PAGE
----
7 sauces, dressings and condiments that pack a major flavor punch

Salsa Macha With Mixed Nuts. (Scott Suchman for The Washington Post/food styling by Lisa Cherkasky for The Washington Post)

A flavorful sauce, condiment or topping can turn a so-so dish into something spectacular, or even make a good meal great.

What else do I love about these MVPs? They last for days in the fridge. They often lean heavily on pantry staples. They can add new life to leftovers just as well as they brighten up bland dishes. They span the globe.

Here are some top picks from our archives to have on hand.

Salsa Macha With Mixed Nuts

“Salsa macha is an outlier among Mexican salsas,” Food editor Joe Yonan says. “It’s chock-full of chunky nuts and dried chile pieces that have all been gently simmered in a good amount of oil, making it more akin to Chinese chili crisp than to, say, a sharp tomato salsa.” And, yes, it is lovely on avocado toast, as recipe source Pati Jinich suggests. Get the recipe.

Avocado Salad Dressing

This dressing Ellie Krieger originally developed for a gem salad with grapefruit and pickled onions was so good we had to pull it out on its own. Use it on salads, bowls, sandwiches and more. I’ve also eaten it straight up with tortilla chips. Get the recipe.

Spicy Remoulade Sauce

While often served in shrimp remoulade, this Louisiana staple is something to consider any time you want to get the combined kick of raw garlic, Creole mustard, yellow mustard, lemon juice, horseradish and vinegar. Get the recipe.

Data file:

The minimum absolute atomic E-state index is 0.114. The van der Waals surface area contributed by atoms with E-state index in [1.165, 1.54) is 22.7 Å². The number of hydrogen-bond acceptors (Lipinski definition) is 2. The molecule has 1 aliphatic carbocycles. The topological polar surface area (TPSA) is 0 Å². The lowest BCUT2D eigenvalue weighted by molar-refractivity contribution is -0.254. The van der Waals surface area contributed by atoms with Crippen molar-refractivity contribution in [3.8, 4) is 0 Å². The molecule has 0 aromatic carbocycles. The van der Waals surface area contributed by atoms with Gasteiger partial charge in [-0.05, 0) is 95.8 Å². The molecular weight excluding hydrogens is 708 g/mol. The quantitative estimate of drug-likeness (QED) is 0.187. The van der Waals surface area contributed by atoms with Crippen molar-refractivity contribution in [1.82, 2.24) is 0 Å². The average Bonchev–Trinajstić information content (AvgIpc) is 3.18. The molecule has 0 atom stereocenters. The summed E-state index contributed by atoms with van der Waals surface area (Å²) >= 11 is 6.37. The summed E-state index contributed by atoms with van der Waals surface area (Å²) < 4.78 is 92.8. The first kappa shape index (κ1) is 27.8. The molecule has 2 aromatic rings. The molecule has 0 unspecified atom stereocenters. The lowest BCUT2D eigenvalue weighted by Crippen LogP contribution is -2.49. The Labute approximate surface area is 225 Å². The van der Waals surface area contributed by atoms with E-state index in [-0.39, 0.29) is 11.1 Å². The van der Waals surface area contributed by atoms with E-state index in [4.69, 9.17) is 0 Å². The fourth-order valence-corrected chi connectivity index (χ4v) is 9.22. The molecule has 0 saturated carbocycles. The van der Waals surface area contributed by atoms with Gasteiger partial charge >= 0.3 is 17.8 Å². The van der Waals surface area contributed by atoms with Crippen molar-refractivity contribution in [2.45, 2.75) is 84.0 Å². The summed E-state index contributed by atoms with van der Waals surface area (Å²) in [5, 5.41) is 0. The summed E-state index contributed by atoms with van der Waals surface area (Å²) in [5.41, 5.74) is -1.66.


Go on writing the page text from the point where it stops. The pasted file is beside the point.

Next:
Romesco Sauce

This Spanish staple is substantial thanks to bread and almonds in the mix, and its bright, zesty, smoky flavors go especially well with roasted vegetables and grilled meats. It, too, would work beautifully as a dip. Get the recipe.

Date Chutney

The sweetness of the dates is balanced by the punch of cider vinegar, shallot and mustard. Try it tucked into a simple sandwich or on the side with roast chicken or pork. Get the recipe.


Often eaten with bo ssam or other meaty Korean meals, this condiment is lit up with garlic and gochujang, a red chile paste. Get the recipe.

Toum (Garlic Paste)

Speaking of garlic, this fluffy paste that you’ll find at many a Lebanese eatery is no shrinking violet, meaning it can instantly transform a dish. Get the recipe.